Sharp exchanges between MPs and ministers capped hours of yesterday’s bitter debate on the investigation report into the Shs 6 billion reward to 42 government officials who performed commendably in the London tax arbitration dispute between Uganda and Heritage Oil and Gas and Tullow Oil.
The report by the parliamentary committee on Commissions, Statutory Authorities and State Enterprises (Cosase) committee, presented to the House yesterday, recommended that the beneficiaries should refund the Shs 6bn. However, the deputy Attorney General, Mwesigwa Rukutana, suggested that the inspectorate of Government should first conduct an investigation of its own.
But the MPs noisily rejected that suggestion. The MPs stopped government’s attempt to shelve the recommendations, which are largely unfavourable to the beneficiaries of the bonus payment.
According to the report, the payout to the beneficiaries was irregular and flouted the Public Finance Management Act (PFMA). Some of the beneficiaries included Uganda Revenue Authority (URA) Commissioner General Doris Akol and former Attorneys-General, Fred Ruhindi and Peter Nyombi, KCCA Executive Director Jennifer Musisi, Solicitor General Francis Atoke, Permanent Secretary Ministry of Finance Keith Muhakanizi and UNRA Commissioner General Allen Kagina.
Shortly before the debate on the report commenced, Deputy Attorney General Mwesigwa Rukutana pointed out the contradictions in the committee recommendations.
In trying to cushion the 42 government officials from receiving double punishment, Rukutana explained that ordering someone to refund the money before being duly investigated by the IGG was not right.
The AG suggested that keeping in line with one of the recommendations, the IGG should first establish whether the beneficiaries should refund the money before they are punished.
“I find these two recommendations rather contradictory. Suppose the IGG carries out investigations and finds that actually the officers are not culpable or guilty, yet you have already condemned them to refund the money and be held accountable?” Rukutana said, amidst boos from legislators.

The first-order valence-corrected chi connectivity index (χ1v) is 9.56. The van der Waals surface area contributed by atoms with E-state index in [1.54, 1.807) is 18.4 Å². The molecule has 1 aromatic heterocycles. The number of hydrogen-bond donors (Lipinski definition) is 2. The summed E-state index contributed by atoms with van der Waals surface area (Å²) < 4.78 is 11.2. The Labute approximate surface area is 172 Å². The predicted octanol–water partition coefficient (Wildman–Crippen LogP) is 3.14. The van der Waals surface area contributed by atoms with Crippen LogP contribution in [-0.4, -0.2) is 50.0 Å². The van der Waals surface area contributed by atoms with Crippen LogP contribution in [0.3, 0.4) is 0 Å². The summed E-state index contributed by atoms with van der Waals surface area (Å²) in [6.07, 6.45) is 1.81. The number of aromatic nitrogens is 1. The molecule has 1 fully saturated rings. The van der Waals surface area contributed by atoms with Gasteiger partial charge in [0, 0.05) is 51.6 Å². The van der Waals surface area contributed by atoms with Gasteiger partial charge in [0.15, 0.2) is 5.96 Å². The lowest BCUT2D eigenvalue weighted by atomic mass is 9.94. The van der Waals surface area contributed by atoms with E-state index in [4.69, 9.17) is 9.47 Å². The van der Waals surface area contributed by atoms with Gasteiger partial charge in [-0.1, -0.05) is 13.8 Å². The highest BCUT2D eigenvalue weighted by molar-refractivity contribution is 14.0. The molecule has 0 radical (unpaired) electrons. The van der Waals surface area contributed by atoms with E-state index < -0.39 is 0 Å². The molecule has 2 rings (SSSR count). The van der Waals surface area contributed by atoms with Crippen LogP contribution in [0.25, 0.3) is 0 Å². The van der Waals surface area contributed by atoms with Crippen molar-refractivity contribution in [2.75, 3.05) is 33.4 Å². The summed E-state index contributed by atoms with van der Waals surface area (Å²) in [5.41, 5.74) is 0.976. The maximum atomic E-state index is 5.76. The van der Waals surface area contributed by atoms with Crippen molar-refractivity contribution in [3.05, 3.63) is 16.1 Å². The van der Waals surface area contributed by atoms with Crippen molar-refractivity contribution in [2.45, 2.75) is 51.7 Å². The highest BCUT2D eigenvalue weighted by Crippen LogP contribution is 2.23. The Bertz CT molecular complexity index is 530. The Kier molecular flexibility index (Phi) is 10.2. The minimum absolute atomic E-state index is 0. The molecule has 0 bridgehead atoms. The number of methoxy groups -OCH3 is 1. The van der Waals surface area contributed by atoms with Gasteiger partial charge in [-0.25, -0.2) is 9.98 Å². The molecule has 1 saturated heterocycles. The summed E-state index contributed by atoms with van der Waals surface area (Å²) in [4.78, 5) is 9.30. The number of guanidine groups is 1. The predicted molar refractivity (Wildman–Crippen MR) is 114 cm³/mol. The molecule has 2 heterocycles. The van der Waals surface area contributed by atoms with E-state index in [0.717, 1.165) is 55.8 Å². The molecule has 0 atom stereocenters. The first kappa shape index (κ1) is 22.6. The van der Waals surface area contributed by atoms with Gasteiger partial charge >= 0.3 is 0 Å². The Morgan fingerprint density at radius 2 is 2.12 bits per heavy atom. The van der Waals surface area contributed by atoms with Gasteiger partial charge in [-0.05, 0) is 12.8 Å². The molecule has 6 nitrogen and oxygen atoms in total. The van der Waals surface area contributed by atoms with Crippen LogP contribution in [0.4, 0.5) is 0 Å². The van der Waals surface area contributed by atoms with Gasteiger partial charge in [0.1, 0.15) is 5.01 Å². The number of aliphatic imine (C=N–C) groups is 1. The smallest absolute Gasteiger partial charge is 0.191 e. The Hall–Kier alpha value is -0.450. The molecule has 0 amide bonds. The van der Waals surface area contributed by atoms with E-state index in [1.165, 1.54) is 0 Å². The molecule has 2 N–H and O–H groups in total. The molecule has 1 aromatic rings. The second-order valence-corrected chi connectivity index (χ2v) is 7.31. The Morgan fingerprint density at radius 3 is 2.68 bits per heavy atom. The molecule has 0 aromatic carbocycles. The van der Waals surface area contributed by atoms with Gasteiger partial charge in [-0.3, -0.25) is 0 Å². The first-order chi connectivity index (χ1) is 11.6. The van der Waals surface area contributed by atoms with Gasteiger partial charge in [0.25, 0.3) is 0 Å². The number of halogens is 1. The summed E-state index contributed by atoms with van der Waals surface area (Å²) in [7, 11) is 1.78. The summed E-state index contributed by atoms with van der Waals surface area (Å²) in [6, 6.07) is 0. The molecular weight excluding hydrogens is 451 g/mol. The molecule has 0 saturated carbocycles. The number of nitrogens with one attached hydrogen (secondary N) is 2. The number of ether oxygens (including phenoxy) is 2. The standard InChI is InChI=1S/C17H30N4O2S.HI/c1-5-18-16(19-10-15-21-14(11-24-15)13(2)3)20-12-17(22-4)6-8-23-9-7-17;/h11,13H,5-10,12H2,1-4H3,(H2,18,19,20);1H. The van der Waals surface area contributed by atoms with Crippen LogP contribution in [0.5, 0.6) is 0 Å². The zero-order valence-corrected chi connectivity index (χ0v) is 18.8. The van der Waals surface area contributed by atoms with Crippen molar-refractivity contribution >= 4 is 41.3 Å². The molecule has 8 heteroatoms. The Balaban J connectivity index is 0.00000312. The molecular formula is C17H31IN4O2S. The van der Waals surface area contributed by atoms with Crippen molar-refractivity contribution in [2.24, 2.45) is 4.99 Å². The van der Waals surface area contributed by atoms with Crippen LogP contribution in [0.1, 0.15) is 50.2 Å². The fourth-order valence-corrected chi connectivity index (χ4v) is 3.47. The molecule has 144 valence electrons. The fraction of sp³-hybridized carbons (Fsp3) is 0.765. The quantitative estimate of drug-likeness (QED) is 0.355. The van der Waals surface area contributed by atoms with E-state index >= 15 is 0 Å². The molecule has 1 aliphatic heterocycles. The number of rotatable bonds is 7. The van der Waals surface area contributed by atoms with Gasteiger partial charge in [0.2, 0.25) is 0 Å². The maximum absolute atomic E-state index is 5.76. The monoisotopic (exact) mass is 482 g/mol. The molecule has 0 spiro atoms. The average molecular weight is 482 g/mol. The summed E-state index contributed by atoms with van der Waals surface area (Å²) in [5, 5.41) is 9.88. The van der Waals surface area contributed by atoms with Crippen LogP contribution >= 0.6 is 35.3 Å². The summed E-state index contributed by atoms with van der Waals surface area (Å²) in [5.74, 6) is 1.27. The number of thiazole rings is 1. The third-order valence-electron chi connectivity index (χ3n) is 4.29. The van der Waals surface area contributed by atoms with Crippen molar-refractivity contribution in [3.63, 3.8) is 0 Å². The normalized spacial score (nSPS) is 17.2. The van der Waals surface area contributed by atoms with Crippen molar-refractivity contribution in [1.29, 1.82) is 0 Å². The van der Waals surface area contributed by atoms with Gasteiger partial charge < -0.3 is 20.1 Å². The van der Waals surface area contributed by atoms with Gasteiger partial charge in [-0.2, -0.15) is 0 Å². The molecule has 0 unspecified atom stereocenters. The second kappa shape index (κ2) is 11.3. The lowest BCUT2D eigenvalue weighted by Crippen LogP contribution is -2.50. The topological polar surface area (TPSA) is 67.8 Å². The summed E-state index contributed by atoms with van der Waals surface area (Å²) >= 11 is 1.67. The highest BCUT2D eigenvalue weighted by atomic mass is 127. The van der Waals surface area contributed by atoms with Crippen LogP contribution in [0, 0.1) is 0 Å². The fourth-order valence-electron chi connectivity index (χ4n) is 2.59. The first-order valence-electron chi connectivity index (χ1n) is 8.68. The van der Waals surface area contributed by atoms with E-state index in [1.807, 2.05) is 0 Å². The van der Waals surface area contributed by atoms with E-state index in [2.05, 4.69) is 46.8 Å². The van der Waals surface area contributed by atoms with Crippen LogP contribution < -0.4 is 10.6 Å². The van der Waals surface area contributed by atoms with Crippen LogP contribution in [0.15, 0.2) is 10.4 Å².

COSASE Chairman, Abdu Katuntu did not take the AG’s submission lying down. He accused the AG of not reading the law, which provides guidelines for the Public Finance Management Act (PFMA) on expenditure of taxpayers’ money.
Katuntu, who presented the 90-page report, explained that Sections 78, 79 and 80 are clear on liabilities and penalties against officials who flout the law. He noted that it was imperative for Parliament to also give a heads-up to the IGG’s office in the event that there was criminality detected in the payment of the Shs 6 billion bonus.
“The issue about referring, we have clearly found out that the money was paid out contrary to the law. The committee investigated and in the process, noted the possibility of criminal offences having been committed. Since we are not a prosecuting agency, we referred this to the IGG,” Katuntu said.
During the committee probe, legislators faulted the AG’s office for failing to advise the president on the payment of the bonus, which the committee noted was not provided for in the public service standing orders.
Katuntu said Rukutana’s objections to the committee’s recommendations were a slap in the face of his committee’s efforts to put things right.
“We are having a conflict and the president was in a dilemma on this matter. The offices that should have advised him are the ones involved in that issue, so as we take advice from the office of the AG, we should also take that into consideration,” Katuntu stated.
Majority of MPs who backed the committee’s recommendations insisted that the implicated officers should refund the money. Silas Aogon (Kumi Municipality) demanded that the beneficiaries, and not the president, should be tasked to refund the money and, if need be, surveillance made to ensure they do not run away with taxpayers’ money.
Anne Adeke (Female Youth) said the beneficiaries must offer public apologies to all Ugandans.